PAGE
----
Elizabeth Warren Might Be Between 1/64th and 1/1,024th Native American

Chris Menahan
InformationLiberation
Oct. 15, 2018

Elizabeth Warren might possibly be anywhere from 1/64th to 1/1,024th Native American, though her hand-picked DNA expert can't say for certain.

From Boston Globe:
[Warren's great-great-great-grandmother, O.C. Sarah Smith] was born in the late 1700s. She identified as white in historical documents, though at the time Indians faced discrimination, and Smith would have had strong incentives to call herself white if possible.

The inherent imprecision of the six-page DNA analysis could provide fodder for Warren’s critics. If O.C. Sarah Smith were fully Native American, that would make Warren up to 1/32nd native. But the generational range based on the ancestor that the report identified suggests she’s between 1/64th and 1/1,024th Native American. The report notes there could be missed ancestors.

[...]Warren provided a sample of her DNA to a private lab in Georgia in August, according to one of the senator’s aides. The data from that test was sent to [Stanford University professor Carlos D. Bustamante] and his team for analysis. Warren received the report last week.

Warren didn’t use a commercial service, but Bustamante is on the scientific advisory board for Ancestry, which provides commercial DNA tests. He’s also consulted on a project for 23andMe, another major DNA testing company.
The biggest companies for DNA testing with the biggest DNA databases were not used.
Warren said she was committed to releasing the report regardless of the results. However, Warren’s aides would not say whether she or any of her three siblings had previously done a commercial DNA test that would have provided them with some assurance about Bustamante’s analysis.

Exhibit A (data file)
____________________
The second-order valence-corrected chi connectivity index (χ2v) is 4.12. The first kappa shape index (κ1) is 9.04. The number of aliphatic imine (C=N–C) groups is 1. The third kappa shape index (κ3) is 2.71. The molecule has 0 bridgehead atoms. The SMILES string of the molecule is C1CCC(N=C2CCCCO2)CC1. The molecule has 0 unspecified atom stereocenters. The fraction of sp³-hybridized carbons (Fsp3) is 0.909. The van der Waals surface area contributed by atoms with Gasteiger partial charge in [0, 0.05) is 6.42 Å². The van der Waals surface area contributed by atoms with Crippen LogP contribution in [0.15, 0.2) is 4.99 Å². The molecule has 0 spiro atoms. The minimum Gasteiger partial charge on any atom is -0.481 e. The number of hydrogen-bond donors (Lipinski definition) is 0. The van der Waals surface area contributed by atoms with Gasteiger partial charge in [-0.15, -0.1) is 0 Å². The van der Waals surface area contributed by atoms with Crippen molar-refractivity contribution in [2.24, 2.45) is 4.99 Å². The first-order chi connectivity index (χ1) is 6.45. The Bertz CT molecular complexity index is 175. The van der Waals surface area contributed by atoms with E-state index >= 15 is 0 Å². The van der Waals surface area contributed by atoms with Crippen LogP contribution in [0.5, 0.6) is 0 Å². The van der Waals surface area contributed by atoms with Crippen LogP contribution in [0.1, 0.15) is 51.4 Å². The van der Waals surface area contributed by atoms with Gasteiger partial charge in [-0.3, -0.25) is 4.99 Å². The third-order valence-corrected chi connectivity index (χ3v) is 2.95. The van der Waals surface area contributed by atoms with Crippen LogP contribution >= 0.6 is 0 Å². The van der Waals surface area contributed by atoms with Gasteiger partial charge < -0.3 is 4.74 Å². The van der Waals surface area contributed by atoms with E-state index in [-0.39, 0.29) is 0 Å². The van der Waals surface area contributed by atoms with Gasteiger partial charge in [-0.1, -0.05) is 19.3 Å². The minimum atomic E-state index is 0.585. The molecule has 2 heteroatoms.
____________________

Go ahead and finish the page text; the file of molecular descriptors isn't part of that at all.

There were five parts of Warren’s DNA that signaled she had a Native American ancestor, according to the report. The largest piece of Native American DNA was found on her 10th chromosome, according to the report. Each human has 23 pairs of chromosomes.

“It really stood out,” said Bustamante in an interview. “We found five segments, and that long segment was pretty significant. It tells us about one ancestor, and we can’t rule out more ancestors.”

He added: “We are confident it is not an error.”
Confident is not positive. This is one man analyzing DNA results from one private lab in Georgia.
Detecting DNA for Native Americans is particularly tricky because there is an absence of Native American DNA available for comparison. This is in part because Native American leaders have asked tribal members not to participate in genetic databases.

“The tribes have felt they have been exploited,” explained Lawrence Brody, a senior investigator with the Medical Genomics and Metabolic Genetics Branch at the National Institutes of Health. “The amount of genetic data that is available from Native Americans is sparse.”

To make up for the dearth of Native American DNA, Bustamante used samples from Mexico, Peru, and Colombia to stand in for Native American. That’s because scientists believe that the groups Americans refer to as Native American came to this land via the Bering Strait about 12,000 years ago and settled in what’s now America but also migrated further south. His report explained that the use of reference populations whose genetic material has been fully sequenced was designed “for maximal accuracy.”
He used non-Native American DNA samples to prove her Native American heritage. Makes sense.
Bustamante said he can tease out the markers that these South Americans would have in common with Native Americans on the North American continent.

Bustamante also compared Warren’s DNA to white populations in Utah and Great Britain to determine if the amounts of Native American markers in Warren’s sample were significant or just background noise.
Translation: he compared her DNA to the whitest people in the country and Great Britain.
Warren has 12 times more Native American blood than a white person from Great Britain and 10 times more than a white person from Utah, the report found.
Welp, I'm convinced!

She also released this hilarious propaganda piece for the big reveal:



Warren says in the ad: "Trump can say whatever he wants about me but mocking Native Americans or any group in order to try to get at me? That's not what America stands for."

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